Nicaragua has expelled a United Nations (UN) team investigating the alleged human rights violations in the country after it published a report accusing the government of brutally suppressing protests.
The UN team has confirmed the expulsion, adding that it would continue monitoring the situation from outside the country.
In its report, the UN has urged the government to disband its masked gunmen operating as policemen on the streets and not to take brutal steps to silence dissent. The use of ‘armed elements’ violates international human rights law, the report states.
“We put forward the report not to polarize, but rather to make known what we had seen,” said Guillermo Fernandez Maldonado, Chief of the UN’s human rights mission in Nicaragua, during a press conference Friday.
“This has had a lot of media coverage and we did not expect the government’s reaction in this sense. We only did our job.”
More than 300 people have been killed in the violence, which was triggered by the government’s plan to make cuts to the social security system. Aware of the danger, the government quickly shelved the plans, but the protests went on.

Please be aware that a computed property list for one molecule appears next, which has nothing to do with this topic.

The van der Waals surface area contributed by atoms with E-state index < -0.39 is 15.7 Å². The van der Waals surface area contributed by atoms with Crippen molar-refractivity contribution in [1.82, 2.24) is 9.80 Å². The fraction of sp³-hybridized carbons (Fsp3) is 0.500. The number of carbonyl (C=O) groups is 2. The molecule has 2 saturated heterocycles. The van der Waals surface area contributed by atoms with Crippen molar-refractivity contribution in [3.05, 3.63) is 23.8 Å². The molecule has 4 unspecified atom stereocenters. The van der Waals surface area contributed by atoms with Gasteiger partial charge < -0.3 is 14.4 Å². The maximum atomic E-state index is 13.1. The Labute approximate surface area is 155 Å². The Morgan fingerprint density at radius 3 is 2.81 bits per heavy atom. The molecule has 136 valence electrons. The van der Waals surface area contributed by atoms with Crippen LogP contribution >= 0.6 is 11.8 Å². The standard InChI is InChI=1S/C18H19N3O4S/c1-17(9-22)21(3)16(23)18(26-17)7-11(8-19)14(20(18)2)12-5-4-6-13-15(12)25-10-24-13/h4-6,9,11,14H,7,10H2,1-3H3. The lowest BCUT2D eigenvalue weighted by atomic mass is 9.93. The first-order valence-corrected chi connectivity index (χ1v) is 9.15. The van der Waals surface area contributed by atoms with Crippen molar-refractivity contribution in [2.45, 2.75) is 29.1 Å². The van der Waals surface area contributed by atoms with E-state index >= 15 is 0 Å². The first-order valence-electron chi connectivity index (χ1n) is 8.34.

The pro-government armed men, according to the UN, operated with impunity to break the protests. There has been a decrease in the number of protests recently, but it “indicates the chilling effect of repression”, says the UN.
“The violence and repression seen in Nicaragua since demonstrations began in April are products of the systematic erosion of human rights over the years, and highlight the overall fragility of institutions and the rule of law,” says Zeid Ra’ad Al Hussein, UN High Commissioner for Human Rights.
For more stories on the impact of Nicaragua’s protests on BPO, check out the following links.